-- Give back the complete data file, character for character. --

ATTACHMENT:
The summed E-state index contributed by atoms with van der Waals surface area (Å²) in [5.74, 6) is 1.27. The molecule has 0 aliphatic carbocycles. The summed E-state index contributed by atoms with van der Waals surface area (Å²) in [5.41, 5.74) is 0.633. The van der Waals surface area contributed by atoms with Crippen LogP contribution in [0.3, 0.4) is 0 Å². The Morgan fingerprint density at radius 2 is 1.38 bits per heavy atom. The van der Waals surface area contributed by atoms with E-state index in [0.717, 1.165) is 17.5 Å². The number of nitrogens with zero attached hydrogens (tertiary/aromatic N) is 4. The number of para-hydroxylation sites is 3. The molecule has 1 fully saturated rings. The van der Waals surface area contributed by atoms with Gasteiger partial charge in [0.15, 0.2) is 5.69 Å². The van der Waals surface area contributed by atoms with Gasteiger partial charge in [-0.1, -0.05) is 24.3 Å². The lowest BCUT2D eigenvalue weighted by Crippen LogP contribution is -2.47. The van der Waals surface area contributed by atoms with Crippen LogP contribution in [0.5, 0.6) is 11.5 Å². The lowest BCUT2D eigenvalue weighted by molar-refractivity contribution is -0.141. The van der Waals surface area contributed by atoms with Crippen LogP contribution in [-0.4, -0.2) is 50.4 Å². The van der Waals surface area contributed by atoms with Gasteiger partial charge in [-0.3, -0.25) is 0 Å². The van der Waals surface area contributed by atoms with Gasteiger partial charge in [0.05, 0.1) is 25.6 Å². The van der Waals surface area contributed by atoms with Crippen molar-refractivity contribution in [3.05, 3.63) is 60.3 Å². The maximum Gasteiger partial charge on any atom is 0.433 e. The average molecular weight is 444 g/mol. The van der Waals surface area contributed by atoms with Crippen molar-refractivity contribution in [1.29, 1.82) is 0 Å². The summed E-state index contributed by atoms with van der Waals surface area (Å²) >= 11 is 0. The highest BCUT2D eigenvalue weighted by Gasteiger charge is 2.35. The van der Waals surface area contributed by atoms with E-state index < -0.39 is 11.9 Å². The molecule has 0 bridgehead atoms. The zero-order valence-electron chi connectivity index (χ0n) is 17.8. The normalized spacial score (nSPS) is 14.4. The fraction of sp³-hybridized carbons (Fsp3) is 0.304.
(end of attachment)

The summed E-state index contributed by atoms with van der Waals surface area (Å²) in [5.74, 6) is 1.27. The molecule has 0 aliphatic carbocycles. The summed E-state index contributed by atoms with van der Waals surface area (Å²) in [5.41, 5.74) is 0.633. The van der Waals surface area contributed by atoms with Crippen LogP contribution in [0.3, 0.4) is 0 Å². The Morgan fingerprint density at radius 2 is 1.38 bits per heavy atom. The van der Waals surface area contributed by atoms with E-state index in [0.717, 1.165) is 17.5 Å². The number of nitrogens with zero attached hydrogens (tertiary/aromatic N) is 4. The number of para-hydroxylation sites is 3. The molecule has 1 fully saturated rings. The van der Waals surface area contributed by atoms with Gasteiger partial charge in [0.15, 0.2) is 5.69 Å². The van der Waals surface area contributed by atoms with Gasteiger partial charge in [-0.1, -0.05) is 24.3 Å². The lowest BCUT2D eigenvalue weighted by Crippen LogP contribution is -2.47. The van der Waals surface area contributed by atoms with Crippen LogP contribution in [0.5, 0.6) is 11.5 Å². The lowest BCUT2D eigenvalue weighted by molar-refractivity contribution is -0.141. The van der Waals surface area contributed by atoms with Crippen LogP contribution in [-0.4, -0.2) is 50.4 Å². The van der Waals surface area contributed by atoms with Gasteiger partial charge in [-0.3, -0.25) is 0 Å². The van der Waals surface area contributed by atoms with Gasteiger partial charge in [0.05, 0.1) is 25.6 Å². The van der Waals surface area contributed by atoms with Crippen molar-refractivity contribution in [3.05, 3.63) is 60.3 Å². The maximum Gasteiger partial charge on any atom is 0.433 e. The average molecular weight is 444 g/mol. The van der Waals surface area contributed by atoms with Crippen molar-refractivity contribution in [1.29, 1.82) is 0 Å². The summed E-state index contributed by atoms with van der Waals surface area (Å²) >= 11 is 0. The highest BCUT2D eigenvalue weighted by Gasteiger charge is 2.35. The van der Waals surface area contributed by atoms with E-state index < -0.39 is 11.9 Å². The molecule has 0 bridgehead atoms. The zero-order valence-electron chi connectivity index (χ0n) is 17.8. The normalized spacial score (nSPS) is 14.4. The fraction of sp³-hybridized carbons (Fsp3) is 0.304.